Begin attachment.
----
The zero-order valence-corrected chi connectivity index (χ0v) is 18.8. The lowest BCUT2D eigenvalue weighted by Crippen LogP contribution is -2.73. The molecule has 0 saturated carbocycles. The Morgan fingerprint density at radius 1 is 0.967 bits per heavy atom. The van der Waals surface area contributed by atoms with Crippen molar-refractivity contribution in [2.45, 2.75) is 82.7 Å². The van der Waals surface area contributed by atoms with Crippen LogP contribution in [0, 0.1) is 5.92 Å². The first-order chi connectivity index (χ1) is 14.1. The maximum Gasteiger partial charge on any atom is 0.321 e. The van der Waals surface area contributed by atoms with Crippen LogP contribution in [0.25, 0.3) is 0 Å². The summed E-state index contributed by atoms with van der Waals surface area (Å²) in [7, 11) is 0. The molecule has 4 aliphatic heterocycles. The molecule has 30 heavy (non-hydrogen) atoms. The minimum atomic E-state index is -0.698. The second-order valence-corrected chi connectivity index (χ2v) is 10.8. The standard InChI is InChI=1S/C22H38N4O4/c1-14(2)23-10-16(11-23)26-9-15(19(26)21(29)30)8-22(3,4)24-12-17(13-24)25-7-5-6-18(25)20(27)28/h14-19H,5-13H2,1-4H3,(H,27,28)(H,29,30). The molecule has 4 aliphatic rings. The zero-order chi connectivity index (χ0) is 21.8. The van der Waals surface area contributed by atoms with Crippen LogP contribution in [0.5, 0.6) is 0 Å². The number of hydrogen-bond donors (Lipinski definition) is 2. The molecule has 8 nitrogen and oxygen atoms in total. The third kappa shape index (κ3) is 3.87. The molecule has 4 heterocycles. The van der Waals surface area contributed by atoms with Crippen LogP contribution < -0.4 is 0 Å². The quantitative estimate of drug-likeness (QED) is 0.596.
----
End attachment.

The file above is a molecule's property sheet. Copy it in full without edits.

The zero-order valence-corrected chi connectivity index (χ0v) is 18.8. The lowest BCUT2D eigenvalue weighted by Crippen LogP contribution is -2.73. The molecule has 0 saturated carbocycles. The Morgan fingerprint density at radius 1 is 0.967 bits per heavy atom. The van der Waals surface area contributed by atoms with Crippen molar-refractivity contribution in [2.45, 2.75) is 82.7 Å². The van der Waals surface area contributed by atoms with Crippen LogP contribution in [0, 0.1) is 5.92 Å². The first-order chi connectivity index (χ1) is 14.1. The maximum Gasteiger partial charge on any atom is 0.321 e. The van der Waals surface area contributed by atoms with Crippen LogP contribution in [0.25, 0.3) is 0 Å². The summed E-state index contributed by atoms with van der Waals surface area (Å²) in [7, 11) is 0. The molecule has 4 aliphatic heterocycles. The molecule has 30 heavy (non-hydrogen) atoms. The minimum atomic E-state index is -0.698. The second-order valence-corrected chi connectivity index (χ2v) is 10.8. The standard InChI is InChI=1S/C22H38N4O4/c1-14(2)23-10-16(11-23)26-9-15(19(26)21(29)30)8-22(3,4)24-12-17(13-24)25-7-5-6-18(25)20(27)28/h14-19H,5-13H2,1-4H3,(H,27,28)(H,29,30). The molecule has 4 aliphatic rings. The zero-order chi connectivity index (χ0) is 21.8. The van der Waals surface area contributed by atoms with Crippen LogP contribution in [0.5, 0.6) is 0 Å². The number of hydrogen-bond donors (Lipinski definition) is 2. The molecule has 8 nitrogen and oxygen atoms in total. The third kappa shape index (κ3) is 3.87. The molecule has 4 heterocycles. The van der Waals surface area contributed by atoms with Crippen LogP contribution < -0.4 is 0 Å². The quantitative estimate of drug-likeness (QED) is 0.596.